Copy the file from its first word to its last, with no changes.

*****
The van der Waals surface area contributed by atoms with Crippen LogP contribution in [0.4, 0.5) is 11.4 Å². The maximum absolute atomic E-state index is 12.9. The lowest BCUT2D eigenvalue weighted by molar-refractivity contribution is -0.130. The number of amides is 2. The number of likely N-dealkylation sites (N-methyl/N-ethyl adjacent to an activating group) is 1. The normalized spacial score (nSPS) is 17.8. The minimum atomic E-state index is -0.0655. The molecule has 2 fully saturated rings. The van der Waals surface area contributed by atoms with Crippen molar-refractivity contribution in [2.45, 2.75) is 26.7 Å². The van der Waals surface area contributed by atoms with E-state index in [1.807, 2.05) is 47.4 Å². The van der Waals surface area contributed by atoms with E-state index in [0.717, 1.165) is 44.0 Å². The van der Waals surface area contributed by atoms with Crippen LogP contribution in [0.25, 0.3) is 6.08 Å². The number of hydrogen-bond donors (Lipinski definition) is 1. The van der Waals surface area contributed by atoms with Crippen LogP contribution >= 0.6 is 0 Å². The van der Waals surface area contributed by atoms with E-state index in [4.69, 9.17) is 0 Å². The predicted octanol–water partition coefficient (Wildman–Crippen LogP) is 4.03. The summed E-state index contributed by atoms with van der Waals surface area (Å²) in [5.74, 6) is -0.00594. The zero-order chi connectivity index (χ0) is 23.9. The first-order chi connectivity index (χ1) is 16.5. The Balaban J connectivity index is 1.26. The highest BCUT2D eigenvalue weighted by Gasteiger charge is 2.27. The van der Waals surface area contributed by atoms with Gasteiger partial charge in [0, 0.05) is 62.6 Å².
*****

The van der Waals surface area contributed by atoms with Crippen LogP contribution in [0.4, 0.5) is 11.4 Å². The maximum absolute atomic E-state index is 12.9. The lowest BCUT2D eigenvalue weighted by molar-refractivity contribution is -0.130. The number of amides is 2. The number of likely N-dealkylation sites (N-methyl/N-ethyl adjacent to an activating group) is 1. The normalized spacial score (nSPS) is 17.8. The minimum atomic E-state index is -0.0655. The molecule has 2 fully saturated rings. The van der Waals surface area contributed by atoms with Crippen molar-refractivity contribution in [2.45, 2.75) is 26.7 Å². The van der Waals surface area contributed by atoms with E-state index in [1.807, 2.05) is 47.4 Å². The van der Waals surface area contributed by atoms with E-state index in [0.717, 1.165) is 44.0 Å². The van der Waals surface area contributed by atoms with Crippen LogP contribution in [0.25, 0.3) is 6.08 Å². The number of hydrogen-bond donors (Lipinski definition) is 1. The van der Waals surface area contributed by atoms with Crippen LogP contribution >= 0.6 is 0 Å². The van der Waals surface area contributed by atoms with E-state index in [4.69, 9.17) is 0 Å². The predicted octanol–water partition coefficient (Wildman–Crippen LogP) is 4.03. The summed E-state index contributed by atoms with van der Waals surface area (Å²) in [5.74, 6) is -0.00594. The zero-order chi connectivity index (χ0) is 23.9. The first-order chi connectivity index (χ1) is 16.5. The Balaban J connectivity index is 1.26. The highest BCUT2D eigenvalue weighted by Gasteiger charge is 2.27. The van der Waals surface area contributed by atoms with Gasteiger partial charge in [0, 0.05) is 62.6 Å².